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Donohue Asks Agency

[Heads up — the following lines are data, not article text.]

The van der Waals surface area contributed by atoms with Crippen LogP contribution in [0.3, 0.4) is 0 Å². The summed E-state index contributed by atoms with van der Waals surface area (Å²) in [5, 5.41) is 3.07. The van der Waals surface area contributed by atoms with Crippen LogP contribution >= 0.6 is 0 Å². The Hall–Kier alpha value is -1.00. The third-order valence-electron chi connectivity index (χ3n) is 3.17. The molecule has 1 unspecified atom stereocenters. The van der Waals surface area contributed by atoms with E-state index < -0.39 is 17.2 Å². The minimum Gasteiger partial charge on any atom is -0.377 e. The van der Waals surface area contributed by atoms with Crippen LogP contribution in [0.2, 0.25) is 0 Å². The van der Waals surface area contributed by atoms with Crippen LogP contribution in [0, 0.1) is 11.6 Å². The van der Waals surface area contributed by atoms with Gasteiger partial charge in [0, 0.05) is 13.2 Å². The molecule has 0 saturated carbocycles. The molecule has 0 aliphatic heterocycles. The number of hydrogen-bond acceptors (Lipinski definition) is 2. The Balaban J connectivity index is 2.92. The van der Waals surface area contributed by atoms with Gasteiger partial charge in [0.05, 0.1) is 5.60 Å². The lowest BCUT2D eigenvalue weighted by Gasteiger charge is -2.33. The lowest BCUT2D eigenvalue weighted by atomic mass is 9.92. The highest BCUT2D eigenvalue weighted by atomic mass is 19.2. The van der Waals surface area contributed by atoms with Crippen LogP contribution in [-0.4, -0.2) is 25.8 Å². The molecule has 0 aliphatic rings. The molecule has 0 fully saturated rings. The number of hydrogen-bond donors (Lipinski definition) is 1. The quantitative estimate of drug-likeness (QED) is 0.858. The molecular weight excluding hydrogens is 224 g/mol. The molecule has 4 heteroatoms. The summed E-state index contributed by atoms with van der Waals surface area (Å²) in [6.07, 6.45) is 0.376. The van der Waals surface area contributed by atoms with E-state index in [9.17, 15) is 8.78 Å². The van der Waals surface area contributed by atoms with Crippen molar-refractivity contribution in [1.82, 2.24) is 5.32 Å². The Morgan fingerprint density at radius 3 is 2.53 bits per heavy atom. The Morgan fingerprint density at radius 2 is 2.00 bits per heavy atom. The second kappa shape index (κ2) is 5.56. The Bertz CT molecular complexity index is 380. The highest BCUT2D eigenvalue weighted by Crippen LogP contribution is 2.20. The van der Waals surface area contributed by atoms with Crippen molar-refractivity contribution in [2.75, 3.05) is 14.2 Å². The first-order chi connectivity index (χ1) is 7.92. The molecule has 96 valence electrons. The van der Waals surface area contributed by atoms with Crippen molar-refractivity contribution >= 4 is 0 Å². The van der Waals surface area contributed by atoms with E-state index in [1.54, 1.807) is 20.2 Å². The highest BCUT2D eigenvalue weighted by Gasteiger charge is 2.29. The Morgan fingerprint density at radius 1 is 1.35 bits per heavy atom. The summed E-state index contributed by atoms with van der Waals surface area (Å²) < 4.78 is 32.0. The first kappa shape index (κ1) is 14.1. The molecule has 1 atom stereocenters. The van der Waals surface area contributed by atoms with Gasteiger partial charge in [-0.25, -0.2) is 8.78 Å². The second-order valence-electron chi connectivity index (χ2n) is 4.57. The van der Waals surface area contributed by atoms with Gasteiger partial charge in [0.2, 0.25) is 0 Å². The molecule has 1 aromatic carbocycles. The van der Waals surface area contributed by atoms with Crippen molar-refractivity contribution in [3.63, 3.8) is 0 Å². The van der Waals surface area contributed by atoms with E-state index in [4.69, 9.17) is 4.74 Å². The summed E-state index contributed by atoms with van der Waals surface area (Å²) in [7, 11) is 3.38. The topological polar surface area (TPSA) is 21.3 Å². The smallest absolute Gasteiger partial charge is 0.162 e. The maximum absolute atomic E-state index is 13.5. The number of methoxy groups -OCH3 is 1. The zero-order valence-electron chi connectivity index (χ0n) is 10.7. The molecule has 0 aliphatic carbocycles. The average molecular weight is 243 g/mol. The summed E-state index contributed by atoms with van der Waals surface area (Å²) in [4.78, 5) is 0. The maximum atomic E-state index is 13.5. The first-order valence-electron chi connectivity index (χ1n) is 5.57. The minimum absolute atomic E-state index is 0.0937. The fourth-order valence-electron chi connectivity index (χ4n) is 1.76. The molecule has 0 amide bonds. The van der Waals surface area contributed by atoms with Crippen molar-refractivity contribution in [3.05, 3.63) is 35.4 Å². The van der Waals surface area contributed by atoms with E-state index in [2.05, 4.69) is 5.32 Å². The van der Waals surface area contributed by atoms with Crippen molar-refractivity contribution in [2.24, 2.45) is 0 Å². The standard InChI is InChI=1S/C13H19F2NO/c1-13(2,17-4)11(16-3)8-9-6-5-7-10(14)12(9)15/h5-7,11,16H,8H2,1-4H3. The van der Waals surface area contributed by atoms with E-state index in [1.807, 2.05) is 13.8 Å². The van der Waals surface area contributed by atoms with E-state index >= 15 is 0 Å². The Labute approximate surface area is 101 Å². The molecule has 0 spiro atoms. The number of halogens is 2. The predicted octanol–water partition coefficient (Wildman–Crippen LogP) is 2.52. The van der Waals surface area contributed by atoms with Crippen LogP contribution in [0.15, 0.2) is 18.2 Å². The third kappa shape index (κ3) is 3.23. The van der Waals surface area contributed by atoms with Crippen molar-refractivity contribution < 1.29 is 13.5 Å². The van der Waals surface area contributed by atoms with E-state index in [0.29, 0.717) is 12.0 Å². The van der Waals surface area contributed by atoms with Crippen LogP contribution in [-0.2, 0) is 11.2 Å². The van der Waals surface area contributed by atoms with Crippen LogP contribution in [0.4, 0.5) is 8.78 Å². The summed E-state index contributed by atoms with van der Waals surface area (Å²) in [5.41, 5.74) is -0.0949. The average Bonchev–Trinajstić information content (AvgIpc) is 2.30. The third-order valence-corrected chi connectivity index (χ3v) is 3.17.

For Investigating All District Departments Commissioner F. Joseph Dono hue said today he would recom mend tomorrow that the Board of Commissioners approve his plan US set up a “special investigation section” for the District govern ment. The city head also announced that the report of the special Bar Association Committee ap pointed by the Commissioners to investigate the case of Police In spector Albert I. Bullock would not be made public until after the present Senate District crime hearings are over. Mr. Donohue said his idea for starting an investigation section would be for a staff of about three trained investigators and one or two secretaries. Would Watch All Departments. The staff would investigate not only police matters but scout around all departments of the city government. Mr. Donohue expressed the view that it would be beneficial for workers to know they were being watched. A traffic police man patrolling the road, he said, does more to combat traffic viola tions than one hiding behind a billboard waiting to spot them. He said he believed employes would be more careful if they knew some one was watching them. Complaints Every Day. Mr. Donohue said his office re ceives complaints every day about various District departments. All he can do now, he said, it to refer the matter to the department head for a report. The Investigating section could handle these matters, the Com missioner said, probably obtain ing a quicker report and one which would not be influenced by the department head. The Bar Association Commit tee was appointed to determine whether Inspector Bullock had been derelict in his duty and brought discredit on the Police Department as a result of his in dictment in the Charles E. Nelson gambling conspiracy case. At his trial in District Court, Inspector Bullock was given a directed acquittal. Budget (Continued From First Page.) ment that he would like to see the Commissioners study the pos sibilities. Commissioner Donohue and Engineer Commissioner Ber nard L. Robinson decided to have Budget Officer Fowler and Cor poration Counsel Vernon E. West prepare a new report. Proposal Stirs Protest. The sale proposal brought im mediate protests today from citizen and recreation leaders who waged a long campaign sev eral years ago to save the old building for community use. The center was opened in IMS. Scnool, church and business lead ers, as well as the Recreation and Public library boards, all partici pated in a two-year effort to over come opposition of the city heads. Congress voted a $60,000 appro priation for the conversion, and citizens raised funds for equip ment. Dr. Sam F, Higger, chairman of the Chevy Chase Community Council, which spearheaded the center’s creation, said it has proved a valuable asset and its removal would “rouse tremendous resentment.” Citizens will vigor ously oppose the proposal, he said. Center Called Essential. Milo F. Christiansen, District recreation director, said the rec reation center is essential. He predicted the Recreation Board also would oppose the suggestion. Both Dr. Higger and Mr. Chris tiansen said a replacement at least would be demanded if the plan went through. Central High Bchool alumni also would be affected by the proposal. They have asked the Commis sioners for permission to rebuild Brown School’s unusued second floor as a permanent memorial center for Central, which went out of existence when Cardozo High School took over the Central building. The Central alumni already have permission to install Contaminated Blood Given In War Research Kills Student •y th« Asiociated Pnu SEATTLE, Mar. 24.—An 18- i year-old college honor student i died yesterday of an injection of 2 bacterially - contaminated blood. 1 ' given during an experiment con nected with war research by the 1 University of Washington. 1 The young victim. James Stan- 1 ley Leedom, a freshman at Seattle I University, was one of 40 volun- I teers participating in the project seeking better ways to preserve 5 whole blood. 1 He died three days after the injection, despite eveiy effort to 1 save his life. t Dr. Robert H. Williams, head * of the University of Washington ® department of medicine, said the ‘ blood became contaminated “by some phenomenon” after it had been refrigerated. “The only way we can explain it,'* said Dr. Williams, “is that the bacteria was able to grow in some manner while the blood was at freezing temperature and not at body temperature.” Both Dr. William* and Dr. Clement A. Pinch, associate pro fessor of medicine in charge of hematology at the university, said they would “gladly participate in the same experiment tomorrow.” They said the bacteria had not yet been identified, but they be lieved it to .be a saprophyte (any organism living on dead or decay ing organic matter), which does not grow at body temperature but thrives when chilled. The project in which Mr. Lee dom took part was started by the : university nine months ago as 1 part of a nation-wide effort to find preservatives which would keep whole blood longer than the 21 days considered safe with the present use of acid citrate glu - *>"*• / I F • , i .8 - -c F'' ' —Star Staff Photo. CAPT. JOHN B. LAYTON. Crime (Continued From First Page.) Senate inquiry. Both he and ex . Police Chief Robert J. Barrett ! issued statements over the week [ end in reply to a challenge from i ’ Senator Neely to explain how< > they could not have known about : dope racket operations here and | the alleged bribes. Barrett Defends Record. MaJ. Barrett, who retired last fall, defended the record of his ad ministration with respect to law , enforcement and said the police i ! department had conducted “an i unrelenting program to suppress this hateful dope racket.” I By implication, Maj. Barrett 1 rejected the bribe stories involv- 1 ing Lt. Carper and Sergt. Taylor. < “I always considered the dope ’ peddler the lowest form of hu- 1 inanity, incapable of any decent thoughts or acts and unworthy of < , belief on any subject whatso-1 | ever,” Maj. Barrett said. I The former police chief in- 1 , dorsed Commissioner Young’s ; statement of Saturday, which < urged the Senators to question po . lice undercover men so as to de , velop fully the picture of the dope j situation in Washington. Maj. [ Barrett also urged that agents of , the Federal Bureau of Narcotics ’ be called as witnesses, i “As the administrative head of i the Police Department during the period mentioned before the Sen [ ate subcommittee in the past week,” said Maj. Barrett. “I ac- trophies in the community cen ter’s lobby. Meanwhile, the subcommittee , was whipping into shape today the ' bill carrying funds to finance the j District next fiscal year, begin ' ning July 1, The bill goes to ‘ the full House Appropriations ' Committee tomorrow for action ’ and report to the House. t It may pass the House this week and go to the Senate. The bill is being prepared on the basis of . a $136 million budget submitted . by the Commissioners. Controversial Items in the bud -5 get mclude: 1. Funds to continue fluorida- I tion of the city’s water supply next fiscal year. Such fluorida . tion is scheduled to begin in July. An attempt may be made on the l House floor to strike the funds . for the next fiscal year. 2. Funds totaling $275,000 for . the Recreation Board to take over . operation of the public golf courses [ here. They are controlled by the . Interior Department and operated by S. O. Leoffler for the depart i ment under contract. Last year r the Recreation Board failed to get s the funds. s Mr. Donohue pointed out today, s as he did in the hearing, that a s possible legal snarl might compli cate sale of the Chevy Chase . Community Center property, even if desired. t Cites Covenant on Use. He said he understands that a ! covenant restricting use of the l land to residential purposes still applies to part of the Brown prop ■ erty, and might be invoked once ; the District relinquished owner s ship. > Mr. Fowler mentioned at the > hearing that his report envisioned . the possibility of selling only the ■ Connecticut avenue frontage and I retaining the back portion of the I property for continued recreation L and library use. Commissioner Donohue said to > day that a disposition such as this I would seem a “sensible compro -1 mise.” He emphasised, however, 1 that for the present, he is not Mr. Leedom, a Seattle youth, received his first injection Thurs day. A reaction set in. The first step was to find if the two bloods matched. They did. Several horns later doctors dis covered the presence of bacterial contamination in the blood. Dr. Williams said the blood had been tested and found pure previously, then was refrigerated. The father, Stanley P. Leedom, said he held no one at fault for his son’s death. “I don’t blame any one for this,” he said. “I just don’t want this tragedy to deter in any way from the blood donor program or these experiments.” Naed Mora^ [ HOT WATER? SQ -c., IM _ n ii iw*lTi •*" I 1 install a GENERAL MOTORS GAS-FIRED 1 I DELCO-HEAT V li WATER HEATER I |J Easy Terms • Guaranteed A. P. WOODSON CO. Fuel Oil Coa! Building Materials 1313 H Si. M W. RE. 5800 I Two Admitted Addicts Named by Grand Jury As Purse Snatchers • •••• ; ••• ■ .. Two admitted narcotics users, one of whom said he needed be tween sls and S2O a day to buy dope, were indicted on charges of pocketbook snatching today by a District grand jury. The addict who gave the cost estimate was named as Joseph Johnson, 20; colored, of the 1500 block of Q street N.W. , •The indictment , charged he snatched the pocketbook of Mamie Wallace, colored, of 3021 Stanton road B.E:, containing $5.90 on March 3. In addition he was charged with snatching the pocket books of Rdsemkrie Robinson, colored, of 1515 S street N.W.. containing $34 in cash, and of Louise Williams, colored, of 1532 Fifth street N.W., containing sls. The other admitted addict was Charles E. Winston, 27, colored, of the 200 block of Twelfth place N.E.. who is chained with snatch ing the pocketbook of Margaret A. Girouard, of the 3400 block of Patterson street N.W. last March 10. The woman said she was stand ing in a bus line at Thirteenth and F streets N.W. when a man she identified as Winston brushed against her. After she boarded the bus she noticed hjer hand bag had been opened and a purse removed. She saw that the sus pect had boarded a different bus. She notified the driver, who fol lowed the other vehicle to Four teenth and I streets N.W., where the suspect left lt. His victim confronted him on a loading plat form where, she said, he returned her wallet. He was arrested shortly afterward. A total of 29 persons were in dictcd by the grand Jury. cept full responsibility for the operation of all Its bureaus.” The former superintendent, who selected Lt. Carper to head the narcotics squad, said his depart mental appointments were made on recommendations of bureau heads, personnel records and the judgment of superior officers. He said he had and still has ImpU cit confidence in them. “for or against” but simply wants to examine all the circumstances. On the other hand, he told the ; subcommittee on March 12 that ; the property is “too valuable to , use for purposes for which we are t using it now.” Mr. Donohue also 1 said at the time that “it would be : similar to taking a block on F I street and building a library an t nex there. It Is too valuable for I tax purposes.” The property In question, in the . block north of McKinley street N.W. on Connecticut avenue, is . directly across the street from a r thriving commercial development. Market “White Elephant.” In a further discussion of the i sale of other valuable District i owned land, emphasis was also placed on the old Farmers Pro • duce Market, Eleventh and F • streets B.W. i Commissioner John Russell s Young declared this is another I property that the District could sell at a good profit. Chalrtaan ■ Bates called it a “white elephant.” ; a characterization concurred In by J. Thomas Kennedy, superin , tendent of Weights, Measures and i, Markets. ■ Mr. Kenhedy pointed out, how i ever, that a joint Congressional i resolution establishing the markoit for exclusive use of farm producers prevent its use for any other pur , pose. Another Act of Congress , would be necessary to change its [ status. Meanwhile, Mr. Kennedy told . the subcommittee, the District now is getting a S7O monthly re turn from the market when lt , could be getting from SSOO to SI,OOO monthly. “It is a poor proposition,” he said. 1 1 iiiifimrwirnrrn^iiTirfiPiifTinniinflninririnnaMnnnninnnnniMTVianntni • LOW Rotes and Buy t Later if You Wish * Our special purchase—rental plan is ideal for those who have children just starting lessons. i You rent at low rates and later if your child shows progress you i can buy with a full allowance for rental paid. Select your instrument for our complete display—the largest selection in the city. JtUANf Corner 13tli & G Sts., ST. 9400 THURSDAYS 12:30 to 9 P.M. Navy Ordnance Officer Shoots Self 19 Dpi In Wheaton Home A naval ordnance officer shot and killed himself at his home this morning after promising his wife he would "talk it over” first with her. v ...... ~ The body of Lt. Comdr. William Francis Tueting, 36. of 11708 Georgia avenue. Wheaton, Md., was found in his bedroom by Igs wife Laura, who rushed upstairs after hearing, the shot about 6:50 am. The underwear-dad body was on the floor. Police Pvt. Roland Colmus of the Silver Spring sta tion, said a .45 caliber revolver was found on the dresser. Comdr. Tueting had been shot in the head. Dr. Frank J. Broschart, Mont : gomery County medical examiner, ,issued a certificate of suicide. : No notes were found, but police were told that Comdr. ’Dieting ’ had threatened before to take his life. He spoke of it again this morn ing, but on the pleading of his ’ wife, promised to discuss the mat ter again tcnlght before pursuing ft. He also told her that both of the pistols he owned were in the basement. Their oldest son, William Fran i cis Tueting, jr„ 8, was believed in [ the room when the officer pulled the trigger. They have another son, Dffiiglas El wood, and a young daughter. Police said Comdr. Tueting had . been concerned about his work as civil engineer in the Ordnance Bureau’s shore establishment di vision. He had been working seven days a week and. even had set up. a drafting board at home. Not long ago the bureau chief had com mended him for his public works planning. Comdr. Tueting had told his wife be would not go to work to . day. The officer served in the Pa cific-Asiatic area during World War n, was public works officer at El Centro. Calif., and also served in Newfoundland. Civitan Club to Meet The Civitan Club of Washing ton will hear a talk by member Ralph Childs at its luncheon at - 12:30 pm. tomorrow in the May , flower Hotel. jBBBBBBBBB ________ ‘ H BB ■ JHb B sp IH ■ I B about cigarette irritation g=jgjg| sr/txr sMMam BEfi pox pcMsvxer , j; f*| starring PHILIP MORRIS gives you MORE SMOKING "***, ■ M The new TV Imgh ' ■ , PLEASURE than any other leading brand. V . .. * .** m ” a * ■ B Yes — YOU’U BE GLAD TOMORROW, YOU •ffßHMPKjfpi SMOKED PHILIP MORRIS TODAYI 4 tm "S •# W-... •' jBBHk *BeC -• , ' * • Barrett Statement on Drugs I The text of the statement issued by farmer Police Supt. Robert J. Barrett in defense of his record with respect to nar cotics taw enforcement follows: As the admia&trative head of the Police Department, during the period mentioned before the Sen ate subcommittee in the past week. I accept full responsibility for the operation of all its bureaus. Appointments were made by me upon the recommendations of the heads of the different bureaus, the records of the individuals and the judgment of their superior officers, in whom I had, and still have, implicit confidence. Every chief of detectives who served under me had repeated orders to bring the work of the narcotics squad to the highest peak of efficiency. On frequent occasions I con ferred with Inspector Robert 8. Bryant, who was head of the nar cotics squad for many years, re lating to the work of that squad; a recognized authority in the field of narcotic enforcement. On other occasions I had like conversations with the now Maj. Robert V. Mur ray. Inspector Edgar E. Scott subsequently was placed in charge of the narcotics squad. These three splendid and efficient offi cers, I am sure, are in a position to amplify and detail the narra tive of my efforts to suppress this narcotic vice because they were in direct supervision of the squad. “Worse Than a Murderer.” My efforts toward, and empha sis upon, having a maximum ef ficiency were prompted by my knowledge of the human wreck age caused by the drug habit. I _ A lonesome boo ime sunny day j j( \ To a soft-ayod eow did boldly say - Ir m "Wo batons together, so lot's set the /w date / M 'Cause as "Milk and Honey" we'll ha B really treat. always considered the dope ped dler as the form of hu manity, at any d—MUtfr thoughts or acts and unworthy of belief on any subject whatsoever. The peddler is worse than a mur derer. He or she causes the liv ing death of all who fall into their clutches and more, they crush the soul u. the victim, caus ing unending sorrow to the fam ilies of their victiafe. Because of my appreciation of the Inherent evils of this crime, I conferred formally on at least four occasions, and informally, on dozens of occasions with the Fed eral Narcotic authorities'in this , area. In fact, the records of the police department contain Fed eral commendations attesting to ; the efficiency of the police nar cotics squad. Agrees With Yeung. As part of the police depart ment’s unrelenting program to suppress this hateful dope racket ami to remove these human scav engers from public contact I is sued a general order to the de partment on April 14, 1951, which provided, in part, as follows: “The chief of detectives shall be responsible for narcotic en forcement within the District of Columbia and in this connection, he is authorized to use one or all of the squads or personnel of the detective bureau in such enforce ment and may, if conditions war rant, utilize the entire resources of the department for this pur pose.” “I agree with the statement is sued yesterday by Commissioner John Russell Young. “I sincerely hope that the public TH« IX C. hearings will continue to the end l • that the operations of the police - department regarding this ter : rible narcotic evil, inrfnriing the t knowledge of the police under . cover men and Federal Narcotic • agents in this area, are fully dis • closed to the citizens of the Dis > trict of Columbia.” r. ■ ——-- -a , German Cowl Acquits Five In Prison Death of 2,000 [ Sy ike AHedoteS Vrwi I WIESBADEN. Germany, Mar. .24 —A German court today ac , quitted five former officials in , Hitler’s justice ministry on charges . that they caused the death of , 2,000 concentration camp pris oners. Four of the defendants, Albert HupperschwlUer, Wilhelm Meyer. Dr. Otto Guender and Kurt Gtese, • were freed for lack of sufficient > evidence against them, and Ru t dolf Marx was declared by the • court to have been proved inno • cent. AH were accused at being re i sponsible for the transfer of 3,000 criminal prisoners from penal I institutions into concentration • camps where 2,000 died., t ( Picture Wins Upside Down . After accepting second prize . for his abstract painting. “Noon.” .at an exhibition in Offenburg, i Germany, the artist discovered . his painting hud been hanging upside down since the show opened. MOVING?... hu UVE bj^ealin^blftECTwllhlh^arflerl .,jk It ; M * 's£s<« , - *wn#l % frnjT l&At* MM/BMJM X»am Prompt Quotation* Choorfully Givon AHIrVIMfI9r NMflMffl, BMC _ IV2J NEW YORK AVE.N.% LAwrence 6-8682 ** A-5 '43 on Dutch Airliner Unhurt in Crdth Landing I Uy Asoodißtogf BANGKOK. Thailand, Mar. 34—Thirty-four passengers who j escaped unhurt from the crash landing here of . a Royal Dutch | (ELM) sky liner went on today to ' Singapore by another airline. The plane crew of nine was returning to the Netherlands. 3 KLM officials here said the * crash yesterday came after the one of the plane’s four engines caught fire and dropped ftpm the plane, five minutes before it was to land here. Capt. J. Creel radioed the airport to' prepare for a crash landing and came in. The aircraft, a Constellation. ' was nearly broken in two but no one was hurt. The last passengers had just left the ship when it burst into flames. COAL ' BLACK DIAMOND EGG $13.64 VA. NUT $17.88; STOVE $lB.lB VA. PEA $14.68; POCA NUT $16*35; POCA PEA 814.68 POCA STOVE $18; EGG $18.15 PA. STOVE $23.05; NUT 822.90 FA. PEA $19.95; BUCK $15.85 BRIQUETS $29.40 C??| D D?H«eXA*uF ALASKA COAL CO.